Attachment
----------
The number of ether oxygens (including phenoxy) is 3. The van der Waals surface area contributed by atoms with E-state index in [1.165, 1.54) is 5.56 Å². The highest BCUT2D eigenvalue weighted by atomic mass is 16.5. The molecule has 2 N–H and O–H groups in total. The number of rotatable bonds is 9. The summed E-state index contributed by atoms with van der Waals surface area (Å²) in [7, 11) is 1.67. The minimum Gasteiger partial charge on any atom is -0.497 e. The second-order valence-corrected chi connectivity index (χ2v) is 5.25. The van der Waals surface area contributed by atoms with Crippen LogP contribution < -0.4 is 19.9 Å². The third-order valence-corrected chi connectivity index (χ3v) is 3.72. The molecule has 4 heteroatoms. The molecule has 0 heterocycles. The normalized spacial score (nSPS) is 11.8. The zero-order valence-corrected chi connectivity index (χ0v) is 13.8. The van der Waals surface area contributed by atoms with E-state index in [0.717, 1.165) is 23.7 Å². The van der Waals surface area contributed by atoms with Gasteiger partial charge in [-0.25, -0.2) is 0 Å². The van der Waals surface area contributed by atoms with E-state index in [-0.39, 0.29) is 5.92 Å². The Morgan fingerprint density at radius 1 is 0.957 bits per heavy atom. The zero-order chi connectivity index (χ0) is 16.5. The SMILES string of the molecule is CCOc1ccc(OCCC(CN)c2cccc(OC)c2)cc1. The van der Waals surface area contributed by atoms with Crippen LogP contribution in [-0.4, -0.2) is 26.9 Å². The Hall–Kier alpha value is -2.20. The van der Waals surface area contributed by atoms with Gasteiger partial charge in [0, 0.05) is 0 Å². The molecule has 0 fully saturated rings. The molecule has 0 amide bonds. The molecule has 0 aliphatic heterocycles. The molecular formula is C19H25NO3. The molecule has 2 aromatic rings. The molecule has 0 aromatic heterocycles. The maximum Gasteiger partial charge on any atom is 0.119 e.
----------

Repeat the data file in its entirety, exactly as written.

The number of ether oxygens (including phenoxy) is 3. The van der Waals surface area contributed by atoms with E-state index in [1.165, 1.54) is 5.56 Å². The highest BCUT2D eigenvalue weighted by atomic mass is 16.5. The molecule has 2 N–H and O–H groups in total. The number of rotatable bonds is 9. The summed E-state index contributed by atoms with van der Waals surface area (Å²) in [7, 11) is 1.67. The minimum Gasteiger partial charge on any atom is -0.497 e. The second-order valence-corrected chi connectivity index (χ2v) is 5.25. The van der Waals surface area contributed by atoms with Crippen LogP contribution < -0.4 is 19.9 Å². The third-order valence-corrected chi connectivity index (χ3v) is 3.72. The molecule has 4 heteroatoms. The molecule has 0 heterocycles. The normalized spacial score (nSPS) is 11.8. The zero-order valence-corrected chi connectivity index (χ0v) is 13.8. The van der Waals surface area contributed by atoms with E-state index in [0.717, 1.165) is 23.7 Å². The van der Waals surface area contributed by atoms with Gasteiger partial charge in [-0.25, -0.2) is 0 Å². The van der Waals surface area contributed by atoms with E-state index in [-0.39, 0.29) is 5.92 Å². The Morgan fingerprint density at radius 1 is 0.957 bits per heavy atom. The zero-order chi connectivity index (χ0) is 16.5. The SMILES string of the molecule is CCOc1ccc(OCCC(CN)c2cccc(OC)c2)cc1. The van der Waals surface area contributed by atoms with Crippen LogP contribution in [-0.4, -0.2) is 26.9 Å². The Hall–Kier alpha value is -2.20. The van der Waals surface area contributed by atoms with Gasteiger partial charge in [0, 0.05) is 0 Å². The molecule has 0 fully saturated rings. The molecule has 0 amide bonds. The molecule has 0 aliphatic heterocycles. The molecular formula is C19H25NO3. The molecule has 2 aromatic rings. The molecule has 0 aromatic heterocycles. The maximum Gasteiger partial charge on any atom is 0.119 e.